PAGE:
Wednesday, August 25, 2010

Handling Leaking Handles

1 comments

Problem:

image

If Handle count reaches more than 5000 count, whole PC might freeze and become unresponsive.

In the Event Log, you might have seen: “The server was unable to allocate from the system nonpaged pool because the pool was empty” message before system frozen.

 

This application had many wpf third party components, events and ui updates that were happening every 5 seconds, including tree updates. And it was leaking handles.

I verified that by cycling major logical parts, handle leak was not happening. But it happened when the whole flow was executed. When in debug mode, following the flow, leak does not happen. This was timing related.

 

Cause:

Short Story Shorter, this is how I fixed it. Calling GC.Collect(2, GCCollectionMode.Forced) on each cycle fixed the leak. Yes, you would say that eventually GC should collect the thread. Here is a relevant issue that other people reported. And Microsoft defect that had to do with how GC cleans up unused threads, this is what they say:

“The problem is that CLR thread handles (and other associated data structures) are cleaned up by the finalizer thread, which normally only runs in response to a garbage collection (GC). If many threads are created and destroyed before a GC occurs (which would be the case if there were few memory allocations in the meantime) then it has the effect of "leaking" handles and memory, althgough these will be reclaimed the next time finalization is triggered. A workaround is to periodically manually trigger finalization, through calls to GC.WaitForPendingFinalizers. As I said, we are working to correct this in a future CLR release.“ –Microsoft.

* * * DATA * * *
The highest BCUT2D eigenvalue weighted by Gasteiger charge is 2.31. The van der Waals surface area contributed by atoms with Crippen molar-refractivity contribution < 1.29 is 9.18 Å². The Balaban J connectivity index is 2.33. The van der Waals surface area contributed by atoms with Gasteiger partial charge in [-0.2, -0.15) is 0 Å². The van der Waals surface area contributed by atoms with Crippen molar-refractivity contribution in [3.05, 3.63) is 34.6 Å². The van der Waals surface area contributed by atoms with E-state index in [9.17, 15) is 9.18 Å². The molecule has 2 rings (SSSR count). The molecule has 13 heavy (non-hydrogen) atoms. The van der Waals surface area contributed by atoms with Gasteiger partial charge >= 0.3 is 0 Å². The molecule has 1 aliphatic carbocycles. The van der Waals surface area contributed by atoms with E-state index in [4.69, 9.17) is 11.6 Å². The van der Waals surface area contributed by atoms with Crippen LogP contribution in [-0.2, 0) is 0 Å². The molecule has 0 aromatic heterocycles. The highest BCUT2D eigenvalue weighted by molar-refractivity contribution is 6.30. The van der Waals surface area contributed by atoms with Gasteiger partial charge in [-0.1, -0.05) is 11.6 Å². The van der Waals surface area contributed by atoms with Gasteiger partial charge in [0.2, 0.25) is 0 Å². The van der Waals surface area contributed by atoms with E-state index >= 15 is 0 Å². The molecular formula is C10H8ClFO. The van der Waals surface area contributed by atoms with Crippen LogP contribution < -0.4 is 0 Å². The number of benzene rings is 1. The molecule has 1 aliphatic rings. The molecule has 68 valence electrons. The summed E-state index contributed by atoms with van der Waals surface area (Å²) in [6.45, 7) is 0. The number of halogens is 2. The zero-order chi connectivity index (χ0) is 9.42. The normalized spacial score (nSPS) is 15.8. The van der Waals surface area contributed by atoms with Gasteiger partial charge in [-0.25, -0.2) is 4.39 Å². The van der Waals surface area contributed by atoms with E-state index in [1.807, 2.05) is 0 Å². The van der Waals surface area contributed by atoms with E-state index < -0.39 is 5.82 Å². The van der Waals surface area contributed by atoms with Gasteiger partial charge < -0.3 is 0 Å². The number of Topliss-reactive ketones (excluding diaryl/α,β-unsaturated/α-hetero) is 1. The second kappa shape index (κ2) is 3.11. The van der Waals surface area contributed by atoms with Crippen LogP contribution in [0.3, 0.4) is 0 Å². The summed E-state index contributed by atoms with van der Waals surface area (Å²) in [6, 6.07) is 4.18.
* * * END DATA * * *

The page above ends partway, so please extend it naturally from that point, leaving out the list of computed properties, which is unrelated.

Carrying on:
Solution 1:

So if you are in a long run leaking handles, see if GC.Collect(2, GCCollectionMode.Forced)  fixes it. If not, then you deal with logical gaps. Readon further.

 

Solutions 2,3,4,..:

Possible Leak Causes:

 

What does NOT leak Handles:

  • Extra subscriptions to Events do not lead to leaking Handles
  • Dispatcher.BeginInvoke(DispatcherPriority.Normal, new ThreadStart((), does not leak handles. Verified.

 

Note:

Close or Dispose on StreamWriter related objects? In most cases, it is more appropriate to Dispose it instead of Close, it depends, see article Close vs. Dispose.

 

More about Handles.

Tuesday, August 10, 2010

if This, Then else That

5 comments

If Else statements are the major part of Coding. These are the roads that split and divert the streams of logic. The point that I want to tackle here is about how phrasing the “If Else” statements can influence the mindset of writer and reader of the code. The claim that I would make is that “If” statements are better be phrased in positive term. And the operations in “If” block, are better be handling the main, a general, a positive flow of logic. And the rest is for “Else” block.

Thus, developer is concentrating first on positives and only then on negatives. Goal first, diligence second. Main flow first, edge cases second. Wall first, coloring it second.

image

 

If (something)

{

   do this

}

else

{

  do that

}

 

By concentrating first on the positive aspect helps person to get into the subject of the statements. “do this” communicates the context, a pathway towards some goal, and “do that” communicates the edge case, a complimentary addition to “do this”. There can not be This without That. This and That go together. What’s more important? This or That? Both? What’s the prioritization?This first, That second, isn’t it?